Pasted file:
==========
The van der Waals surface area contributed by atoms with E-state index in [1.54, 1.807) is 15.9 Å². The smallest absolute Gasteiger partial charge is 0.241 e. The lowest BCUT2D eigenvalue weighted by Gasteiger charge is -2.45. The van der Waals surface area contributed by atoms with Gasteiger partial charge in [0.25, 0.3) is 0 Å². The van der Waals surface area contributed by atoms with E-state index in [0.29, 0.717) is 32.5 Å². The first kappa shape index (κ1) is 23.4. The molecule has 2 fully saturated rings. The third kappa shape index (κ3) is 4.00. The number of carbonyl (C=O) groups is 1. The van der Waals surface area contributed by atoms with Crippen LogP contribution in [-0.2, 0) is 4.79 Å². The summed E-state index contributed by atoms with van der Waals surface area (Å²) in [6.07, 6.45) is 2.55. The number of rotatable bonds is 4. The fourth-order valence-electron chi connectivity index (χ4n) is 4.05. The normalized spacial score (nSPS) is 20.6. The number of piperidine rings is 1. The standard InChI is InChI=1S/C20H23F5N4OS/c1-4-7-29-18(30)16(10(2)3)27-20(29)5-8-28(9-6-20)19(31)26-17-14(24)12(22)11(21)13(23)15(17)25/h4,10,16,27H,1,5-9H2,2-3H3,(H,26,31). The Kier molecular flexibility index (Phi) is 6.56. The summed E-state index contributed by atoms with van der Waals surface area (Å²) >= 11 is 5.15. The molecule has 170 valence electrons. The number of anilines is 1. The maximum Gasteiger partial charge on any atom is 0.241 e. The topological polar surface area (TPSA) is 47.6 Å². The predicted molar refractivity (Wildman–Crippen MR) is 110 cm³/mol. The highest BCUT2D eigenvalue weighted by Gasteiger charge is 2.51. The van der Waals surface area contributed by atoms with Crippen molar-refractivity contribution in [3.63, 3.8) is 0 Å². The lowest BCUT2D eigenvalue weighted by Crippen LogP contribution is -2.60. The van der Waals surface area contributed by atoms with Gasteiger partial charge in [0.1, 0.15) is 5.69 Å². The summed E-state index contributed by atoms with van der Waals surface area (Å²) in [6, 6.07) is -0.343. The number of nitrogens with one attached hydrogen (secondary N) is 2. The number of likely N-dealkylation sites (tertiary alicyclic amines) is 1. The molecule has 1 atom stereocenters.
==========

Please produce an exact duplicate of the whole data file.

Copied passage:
The van der Waals surface area contributed by atoms with E-state index in [1.54, 1.807) is 15.9 Å². The smallest absolute Gasteiger partial charge is 0.241 e. The lowest BCUT2D eigenvalue weighted by Gasteiger charge is -2.45. The van der Waals surface area contributed by atoms with Gasteiger partial charge in [0.25, 0.3) is 0 Å². The van der Waals surface area contributed by atoms with E-state index in [0.29, 0.717) is 32.5 Å². The first kappa shape index (κ1) is 23.4. The molecule has 2 fully saturated rings. The third kappa shape index (κ3) is 4.00. The number of carbonyl (C=O) groups is 1. The van der Waals surface area contributed by atoms with Crippen LogP contribution in [-0.2, 0) is 4.79 Å². The summed E-state index contributed by atoms with van der Waals surface area (Å²) in [6.07, 6.45) is 2.55. The number of rotatable bonds is 4. The fourth-order valence-electron chi connectivity index (χ4n) is 4.05. The normalized spacial score (nSPS) is 20.6. The number of piperidine rings is 1. The standard InChI is InChI=1S/C20H23F5N4OS/c1-4-7-29-18(30)16(10(2)3)27-20(29)5-8-28(9-6-20)19(31)26-17-14(24)12(22)11(21)13(23)15(17)25/h4,10,16,27H,1,5-9H2,2-3H3,(H,26,31). The Kier molecular flexibility index (Phi) is 6.56. The summed E-state index contributed by atoms with van der Waals surface area (Å²) >= 11 is 5.15. The molecule has 170 valence electrons. The number of anilines is 1. The maximum Gasteiger partial charge on any atom is 0.241 e. The topological polar surface area (TPSA) is 47.6 Å². The predicted molar refractivity (Wildman–Crippen MR) is 110 cm³/mol. The highest BCUT2D eigenvalue weighted by Gasteiger charge is 2.51. The van der Waals surface area contributed by atoms with Crippen molar-refractivity contribution in [3.63, 3.8) is 0 Å². The lowest BCUT2D eigenvalue weighted by Crippen LogP contribution is -2.60. The van der Waals surface area contributed by atoms with Gasteiger partial charge in [0.1, 0.15) is 5.69 Å². The summed E-state index contributed by atoms with van der Waals surface area (Å²) in [6, 6.07) is -0.343. The number of nitrogens with one attached hydrogen (secondary N) is 2. The number of likely N-dealkylation sites (tertiary alicyclic amines) is 1. The molecule has 1 atom stereocenters.